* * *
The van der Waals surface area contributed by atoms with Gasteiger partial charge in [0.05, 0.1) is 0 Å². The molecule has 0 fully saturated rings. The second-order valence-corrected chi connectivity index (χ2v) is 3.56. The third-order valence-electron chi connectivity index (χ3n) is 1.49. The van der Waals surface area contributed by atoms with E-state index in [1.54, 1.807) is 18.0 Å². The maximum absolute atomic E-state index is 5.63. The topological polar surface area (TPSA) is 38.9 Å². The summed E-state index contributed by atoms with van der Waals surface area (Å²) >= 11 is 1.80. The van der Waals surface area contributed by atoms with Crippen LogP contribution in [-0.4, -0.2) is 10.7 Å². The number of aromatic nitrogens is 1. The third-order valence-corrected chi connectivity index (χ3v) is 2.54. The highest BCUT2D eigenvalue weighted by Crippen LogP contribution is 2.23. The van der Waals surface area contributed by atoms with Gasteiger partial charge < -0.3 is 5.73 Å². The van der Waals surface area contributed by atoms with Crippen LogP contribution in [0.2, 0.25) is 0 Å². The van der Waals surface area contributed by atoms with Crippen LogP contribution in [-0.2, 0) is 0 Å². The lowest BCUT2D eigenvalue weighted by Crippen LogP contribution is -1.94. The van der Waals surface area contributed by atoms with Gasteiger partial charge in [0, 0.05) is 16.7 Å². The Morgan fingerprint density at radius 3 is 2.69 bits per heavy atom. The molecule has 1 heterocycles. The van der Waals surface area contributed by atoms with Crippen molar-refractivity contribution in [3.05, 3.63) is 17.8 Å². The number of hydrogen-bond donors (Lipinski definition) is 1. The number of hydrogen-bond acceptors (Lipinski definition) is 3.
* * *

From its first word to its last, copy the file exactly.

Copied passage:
The van der Waals surface area contributed by atoms with Gasteiger partial charge in [0.05, 0.1) is 0 Å². The molecule has 0 fully saturated rings. The second-order valence-corrected chi connectivity index (χ2v) is 3.56. The third-order valence-electron chi connectivity index (χ3n) is 1.49. The van der Waals surface area contributed by atoms with E-state index in [1.54, 1.807) is 18.0 Å². The maximum absolute atomic E-state index is 5.63. The topological polar surface area (TPSA) is 38.9 Å². The summed E-state index contributed by atoms with van der Waals surface area (Å²) >= 11 is 1.80. The van der Waals surface area contributed by atoms with Crippen LogP contribution in [-0.4, -0.2) is 10.7 Å². The number of aromatic nitrogens is 1. The third-order valence-corrected chi connectivity index (χ3v) is 2.54. The highest BCUT2D eigenvalue weighted by Crippen LogP contribution is 2.23. The van der Waals surface area contributed by atoms with Gasteiger partial charge < -0.3 is 5.73 Å². The van der Waals surface area contributed by atoms with Crippen LogP contribution in [0.2, 0.25) is 0 Å². The van der Waals surface area contributed by atoms with Crippen LogP contribution in [-0.2, 0) is 0 Å². The lowest BCUT2D eigenvalue weighted by Crippen LogP contribution is -1.94. The van der Waals surface area contributed by atoms with Gasteiger partial charge in [0, 0.05) is 16.7 Å². The Morgan fingerprint density at radius 3 is 2.69 bits per heavy atom. The molecule has 1 heterocycles. The van der Waals surface area contributed by atoms with Crippen molar-refractivity contribution in [3.05, 3.63) is 17.8 Å². The number of hydrogen-bond donors (Lipinski definition) is 1. The number of hydrogen-bond acceptors (Lipinski definition) is 3.